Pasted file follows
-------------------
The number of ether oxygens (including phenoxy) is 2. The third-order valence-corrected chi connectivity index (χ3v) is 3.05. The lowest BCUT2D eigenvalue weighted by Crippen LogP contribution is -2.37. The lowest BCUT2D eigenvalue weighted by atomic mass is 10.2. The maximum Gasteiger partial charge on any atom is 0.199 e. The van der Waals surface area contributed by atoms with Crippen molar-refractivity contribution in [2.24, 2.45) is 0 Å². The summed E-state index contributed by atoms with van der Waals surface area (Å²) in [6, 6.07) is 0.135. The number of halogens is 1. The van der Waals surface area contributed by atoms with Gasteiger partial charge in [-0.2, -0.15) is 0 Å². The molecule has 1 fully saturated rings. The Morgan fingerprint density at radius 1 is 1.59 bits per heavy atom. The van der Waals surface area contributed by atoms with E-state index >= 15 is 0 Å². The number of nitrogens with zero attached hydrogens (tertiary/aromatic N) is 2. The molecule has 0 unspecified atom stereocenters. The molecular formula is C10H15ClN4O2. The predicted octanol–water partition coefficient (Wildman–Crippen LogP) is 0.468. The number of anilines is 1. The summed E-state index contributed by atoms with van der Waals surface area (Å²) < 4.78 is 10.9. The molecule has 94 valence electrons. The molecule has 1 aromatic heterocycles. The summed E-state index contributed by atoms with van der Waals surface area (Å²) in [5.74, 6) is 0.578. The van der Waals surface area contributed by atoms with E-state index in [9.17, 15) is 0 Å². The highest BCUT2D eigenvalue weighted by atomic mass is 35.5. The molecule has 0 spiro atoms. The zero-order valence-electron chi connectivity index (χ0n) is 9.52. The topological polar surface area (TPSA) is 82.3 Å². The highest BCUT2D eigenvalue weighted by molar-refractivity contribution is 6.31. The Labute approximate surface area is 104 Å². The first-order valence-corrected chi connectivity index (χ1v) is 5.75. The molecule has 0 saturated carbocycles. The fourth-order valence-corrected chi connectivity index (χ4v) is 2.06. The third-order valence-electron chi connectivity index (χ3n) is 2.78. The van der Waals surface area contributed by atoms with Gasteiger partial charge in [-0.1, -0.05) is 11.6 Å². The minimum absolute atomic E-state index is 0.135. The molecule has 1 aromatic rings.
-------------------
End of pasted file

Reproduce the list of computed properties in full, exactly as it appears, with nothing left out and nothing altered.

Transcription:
The number of ether oxygens (including phenoxy) is 2. The third-order valence-corrected chi connectivity index (χ3v) is 3.05. The lowest BCUT2D eigenvalue weighted by Crippen LogP contribution is -2.37. The lowest BCUT2D eigenvalue weighted by atomic mass is 10.2. The maximum Gasteiger partial charge on any atom is 0.199 e. The van der Waals surface area contributed by atoms with Crippen molar-refractivity contribution in [2.24, 2.45) is 0 Å². The summed E-state index contributed by atoms with van der Waals surface area (Å²) in [6, 6.07) is 0.135. The number of halogens is 1. The van der Waals surface area contributed by atoms with Gasteiger partial charge in [-0.2, -0.15) is 0 Å². The molecule has 1 fully saturated rings. The Morgan fingerprint density at radius 1 is 1.59 bits per heavy atom. The van der Waals surface area contributed by atoms with E-state index >= 15 is 0 Å². The number of nitrogens with zero attached hydrogens (tertiary/aromatic N) is 2. The molecule has 0 unspecified atom stereocenters. The molecular formula is C10H15ClN4O2. The predicted octanol–water partition coefficient (Wildman–Crippen LogP) is 0.468. The number of anilines is 1. The summed E-state index contributed by atoms with van der Waals surface area (Å²) < 4.78 is 10.9. The molecule has 94 valence electrons. The molecule has 1 aromatic heterocycles. The summed E-state index contributed by atoms with van der Waals surface area (Å²) in [5.74, 6) is 0.578. The van der Waals surface area contributed by atoms with E-state index in [9.17, 15) is 0 Å². The highest BCUT2D eigenvalue weighted by atomic mass is 35.5. The molecule has 0 spiro atoms. The zero-order valence-electron chi connectivity index (χ0n) is 9.52. The topological polar surface area (TPSA) is 82.3 Å². The highest BCUT2D eigenvalue weighted by molar-refractivity contribution is 6.31. The Labute approximate surface area is 104 Å². The first-order valence-corrected chi connectivity index (χ1v) is 5.75. The molecule has 0 saturated carbocycles. The fourth-order valence-corrected chi connectivity index (χ4v) is 2.06. The third-order valence-electron chi connectivity index (χ3n) is 2.78. The van der Waals surface area contributed by atoms with Gasteiger partial charge in [-0.1, -0.05) is 11.6 Å². The minimum absolute atomic E-state index is 0.135. The molecule has 1 aromatic rings.